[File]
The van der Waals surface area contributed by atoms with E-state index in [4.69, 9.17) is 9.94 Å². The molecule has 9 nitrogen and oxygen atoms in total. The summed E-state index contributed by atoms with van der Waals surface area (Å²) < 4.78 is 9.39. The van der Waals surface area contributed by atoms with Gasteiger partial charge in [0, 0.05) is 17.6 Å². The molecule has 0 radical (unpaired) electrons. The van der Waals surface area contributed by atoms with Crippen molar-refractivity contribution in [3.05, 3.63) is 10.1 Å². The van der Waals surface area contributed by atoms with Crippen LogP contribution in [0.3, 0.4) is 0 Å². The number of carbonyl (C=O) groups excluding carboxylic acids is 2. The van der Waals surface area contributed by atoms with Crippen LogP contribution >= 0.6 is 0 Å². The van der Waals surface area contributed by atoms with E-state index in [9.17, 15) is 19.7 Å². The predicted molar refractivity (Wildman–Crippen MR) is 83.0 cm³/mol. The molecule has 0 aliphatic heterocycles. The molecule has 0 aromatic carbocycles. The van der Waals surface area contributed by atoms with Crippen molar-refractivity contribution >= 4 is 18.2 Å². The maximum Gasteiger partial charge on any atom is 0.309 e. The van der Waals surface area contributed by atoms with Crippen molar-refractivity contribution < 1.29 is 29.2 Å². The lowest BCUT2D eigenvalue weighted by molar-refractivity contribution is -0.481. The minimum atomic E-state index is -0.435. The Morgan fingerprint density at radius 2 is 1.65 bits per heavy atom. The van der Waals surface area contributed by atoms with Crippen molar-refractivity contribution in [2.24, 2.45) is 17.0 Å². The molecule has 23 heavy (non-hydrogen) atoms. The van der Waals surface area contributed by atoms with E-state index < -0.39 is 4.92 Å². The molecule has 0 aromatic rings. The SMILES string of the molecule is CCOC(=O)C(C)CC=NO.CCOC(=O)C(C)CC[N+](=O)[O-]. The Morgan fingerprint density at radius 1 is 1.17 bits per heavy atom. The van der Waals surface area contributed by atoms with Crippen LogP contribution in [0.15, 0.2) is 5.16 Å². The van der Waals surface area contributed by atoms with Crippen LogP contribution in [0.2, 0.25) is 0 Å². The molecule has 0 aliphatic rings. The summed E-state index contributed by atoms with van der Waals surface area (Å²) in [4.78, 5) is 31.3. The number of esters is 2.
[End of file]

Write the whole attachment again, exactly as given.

The van der Waals surface area contributed by atoms with E-state index in [4.69, 9.17) is 9.94 Å². The molecule has 9 nitrogen and oxygen atoms in total. The summed E-state index contributed by atoms with van der Waals surface area (Å²) < 4.78 is 9.39. The van der Waals surface area contributed by atoms with Gasteiger partial charge in [0, 0.05) is 17.6 Å². The molecule has 0 radical (unpaired) electrons. The van der Waals surface area contributed by atoms with Crippen molar-refractivity contribution in [3.05, 3.63) is 10.1 Å². The van der Waals surface area contributed by atoms with Crippen LogP contribution in [0.3, 0.4) is 0 Å². The number of carbonyl (C=O) groups excluding carboxylic acids is 2. The van der Waals surface area contributed by atoms with Crippen LogP contribution >= 0.6 is 0 Å². The van der Waals surface area contributed by atoms with E-state index in [9.17, 15) is 19.7 Å². The predicted molar refractivity (Wildman–Crippen MR) is 83.0 cm³/mol. The molecule has 0 aliphatic heterocycles. The molecule has 0 aromatic carbocycles. The van der Waals surface area contributed by atoms with Crippen molar-refractivity contribution >= 4 is 18.2 Å². The maximum Gasteiger partial charge on any atom is 0.309 e. The van der Waals surface area contributed by atoms with Crippen molar-refractivity contribution < 1.29 is 29.2 Å². The lowest BCUT2D eigenvalue weighted by molar-refractivity contribution is -0.481. The minimum atomic E-state index is -0.435. The Morgan fingerprint density at radius 2 is 1.65 bits per heavy atom. The van der Waals surface area contributed by atoms with Crippen molar-refractivity contribution in [2.24, 2.45) is 17.0 Å². The molecule has 23 heavy (non-hydrogen) atoms. The van der Waals surface area contributed by atoms with E-state index < -0.39 is 4.92 Å². The molecule has 0 aromatic rings. The SMILES string of the molecule is CCOC(=O)C(C)CC=NO.CCOC(=O)C(C)CC[N+](=O)[O-]. The Morgan fingerprint density at radius 1 is 1.17 bits per heavy atom. The van der Waals surface area contributed by atoms with Crippen LogP contribution in [0.15, 0.2) is 5.16 Å². The van der Waals surface area contributed by atoms with Crippen LogP contribution in [0.2, 0.25) is 0 Å². The molecule has 0 aliphatic rings. The summed E-state index contributed by atoms with van der Waals surface area (Å²) in [4.78, 5) is 31.3. The number of esters is 2.